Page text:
In the lead up to the Democratic primary vote in 2020, a dizzying number of candidates have emerged to fight for the nomination. From old names with new agendas to left-field wildcards, every relevant contender comes with qualifications and baggage. The Franklin Post is here to provide some of that background. Candidates to cover were chosen based on RealClearPolitics polling averages from March 27, 2019.
The Good: Joe Biden is an early leader in the Presidential race, even if he has yet to announce his intent to run. Easily recognized through both a heavily publicized bromance with President Barack Obama and almost five decades of consistent presence in national politics, he is dominating the Democratic field and leading President Trump by 7.7 percent in recent polls.
As the former chair of the Senate Foreign Relations committee, Biden is well versed in international affairs and is prepared for possible conflicts. Domestically, he is known to reach across the aisle. During a partisan Obama presidency, he was effective in negotiating with congressional Republicans, brokering bipartisan deals that helped repair the economy after the 2008 recession.
The Bad: Between overstepping personal boundaries and compromising with Republicans during Clarence Thomas’ congressional hearings, Biden’s record has come under fire in a post #MeToo world. He has issued apologies for both instances.
During his time in the Senate, Biden made it more difficult for student debt to be forgiven during bankruptcy. This has created strife with college-age voters, who Biden himself has already criticized. “The younger generation now tells me how tough things are. Give me a break,” he told The Los Angeles Times. “No, no, I have no empathy for it.”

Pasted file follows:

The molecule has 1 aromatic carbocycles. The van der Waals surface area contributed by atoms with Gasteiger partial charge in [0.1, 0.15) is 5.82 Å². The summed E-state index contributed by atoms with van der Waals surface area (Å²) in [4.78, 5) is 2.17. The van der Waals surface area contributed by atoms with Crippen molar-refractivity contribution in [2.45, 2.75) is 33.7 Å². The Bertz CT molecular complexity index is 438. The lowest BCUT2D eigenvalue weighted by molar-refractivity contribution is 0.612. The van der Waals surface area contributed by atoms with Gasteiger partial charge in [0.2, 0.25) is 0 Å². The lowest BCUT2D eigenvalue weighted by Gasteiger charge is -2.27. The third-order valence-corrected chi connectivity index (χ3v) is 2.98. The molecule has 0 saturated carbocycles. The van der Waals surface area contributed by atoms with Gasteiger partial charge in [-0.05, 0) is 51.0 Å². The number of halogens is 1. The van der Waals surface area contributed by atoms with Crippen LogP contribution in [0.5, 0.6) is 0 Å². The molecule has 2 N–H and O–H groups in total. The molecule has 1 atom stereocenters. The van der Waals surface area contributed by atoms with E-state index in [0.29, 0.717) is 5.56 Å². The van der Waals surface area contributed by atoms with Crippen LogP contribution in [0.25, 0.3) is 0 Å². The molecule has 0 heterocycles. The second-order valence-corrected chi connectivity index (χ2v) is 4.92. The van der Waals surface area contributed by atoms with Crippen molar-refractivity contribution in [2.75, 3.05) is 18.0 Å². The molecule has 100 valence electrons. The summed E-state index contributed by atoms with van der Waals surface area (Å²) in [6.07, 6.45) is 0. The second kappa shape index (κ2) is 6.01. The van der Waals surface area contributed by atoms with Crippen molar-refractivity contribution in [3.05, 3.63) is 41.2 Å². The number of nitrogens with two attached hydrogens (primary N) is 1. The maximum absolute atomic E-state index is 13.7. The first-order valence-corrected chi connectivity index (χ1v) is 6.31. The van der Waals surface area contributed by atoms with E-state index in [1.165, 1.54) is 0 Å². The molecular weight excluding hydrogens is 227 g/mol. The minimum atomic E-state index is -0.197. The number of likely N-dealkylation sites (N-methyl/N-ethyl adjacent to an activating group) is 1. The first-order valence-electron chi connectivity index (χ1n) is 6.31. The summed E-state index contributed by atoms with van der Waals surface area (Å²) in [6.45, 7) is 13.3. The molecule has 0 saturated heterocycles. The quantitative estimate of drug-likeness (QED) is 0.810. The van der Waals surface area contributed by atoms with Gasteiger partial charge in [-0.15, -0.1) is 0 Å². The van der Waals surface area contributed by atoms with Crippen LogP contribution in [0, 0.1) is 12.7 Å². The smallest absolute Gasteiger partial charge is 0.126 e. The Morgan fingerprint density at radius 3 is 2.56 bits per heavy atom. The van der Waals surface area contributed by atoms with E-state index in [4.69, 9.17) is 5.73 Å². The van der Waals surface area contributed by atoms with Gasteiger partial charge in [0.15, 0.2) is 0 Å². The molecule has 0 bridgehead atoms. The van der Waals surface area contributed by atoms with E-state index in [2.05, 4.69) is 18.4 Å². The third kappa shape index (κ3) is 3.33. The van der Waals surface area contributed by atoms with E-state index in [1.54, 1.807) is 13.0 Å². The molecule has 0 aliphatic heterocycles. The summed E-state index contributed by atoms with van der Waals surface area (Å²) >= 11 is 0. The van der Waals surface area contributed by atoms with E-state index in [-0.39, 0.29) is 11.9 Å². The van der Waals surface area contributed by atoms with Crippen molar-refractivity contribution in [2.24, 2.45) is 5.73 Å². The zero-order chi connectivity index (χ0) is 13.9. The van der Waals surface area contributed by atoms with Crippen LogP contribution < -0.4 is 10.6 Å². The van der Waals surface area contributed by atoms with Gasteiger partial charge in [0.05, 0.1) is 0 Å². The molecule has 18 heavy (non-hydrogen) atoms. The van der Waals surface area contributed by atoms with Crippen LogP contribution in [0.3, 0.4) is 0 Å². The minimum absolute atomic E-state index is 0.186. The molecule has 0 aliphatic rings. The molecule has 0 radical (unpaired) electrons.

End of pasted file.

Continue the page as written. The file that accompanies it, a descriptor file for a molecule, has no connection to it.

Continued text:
Biden has gone against his own party in the past. In 2018, he accepted $200,000 dollars to deliver a speech in support of a Republican House Candidate, drawing frustration from Democratic challengers.
At 76, Biden’s health is also an issue and a vice president choice is critical.
TLDR: While a strong politician with name recognition and ample experience, recent allegations and broken relationships have caused challenges to what was previously considered a shoo-in for Joe Biden.
The Good: Cory Booker first made a name for himself as the young outspoken mayor of Newark, New Jersey. During his time as mayor, Booker saved his neighbor from a house fire and chased down a suspected bank robber. His goal was to bring life back into the struggling New Jersey city. However, throughout his seven years in office, unemployment rates and crime remained unchanged.
Up until 2006, Booker chose to live in a run-down apartment building in inner Newark which lacked hot water, heat, and an elevator. He now lives just blocks away in a new building where more than half his neighbors are below the poverty line. His commitment to connecting with the community has shaped his progressive policies such as marijuana legalization, criminal justice reform, and reducing income inequality.
The Bad: Cory Booker has garnered widespread criticism for previously accepting large amounts of money from Wall Street in 2014, and for strongly supporting charter schools. His campaign is also running off obtaining large support from African-American voters, and while that strategy helped Obama, Booker has to contend with another black candidate, Kamala Harris.
TLDR: Cory Booker is a young and optimistic candidate who has the potential to appeal to African-American and young Democratic voters. Again, like many others, Booker has to contend with a pool of strong Democratic candidates.
The Good: Hailing from South Bend, Indiana, a small, once decaying post-industry town that was turned around, Mayor Pete Buttigieg (pronounced like “Buddha Judge”) is a young, middle American upstart. His platform, rooted in his Midwestern experience, is of hope and appropriation of traditionally conservative values like freedom.
The first millennial candidate, Buttigieg is a former Rhodes Scholar, a Harvard graduate, and Afghanistan veteran. In South Bend, he dropped unemployment from 11.8% to 4%.
He has been an outspoken critic of Democratic presidential strategy, remarking that Hillary Clinton was “ill-served” by the environment around her. Meanwhile, he’s challenged Vice President and Buttigieg statesman Mike Pence for his anti-gay rhetoric.
If elected, Buttigieg would be the first openly gay President. His husband, Chasten, has had among the most active social media presence of any candidate’s partner.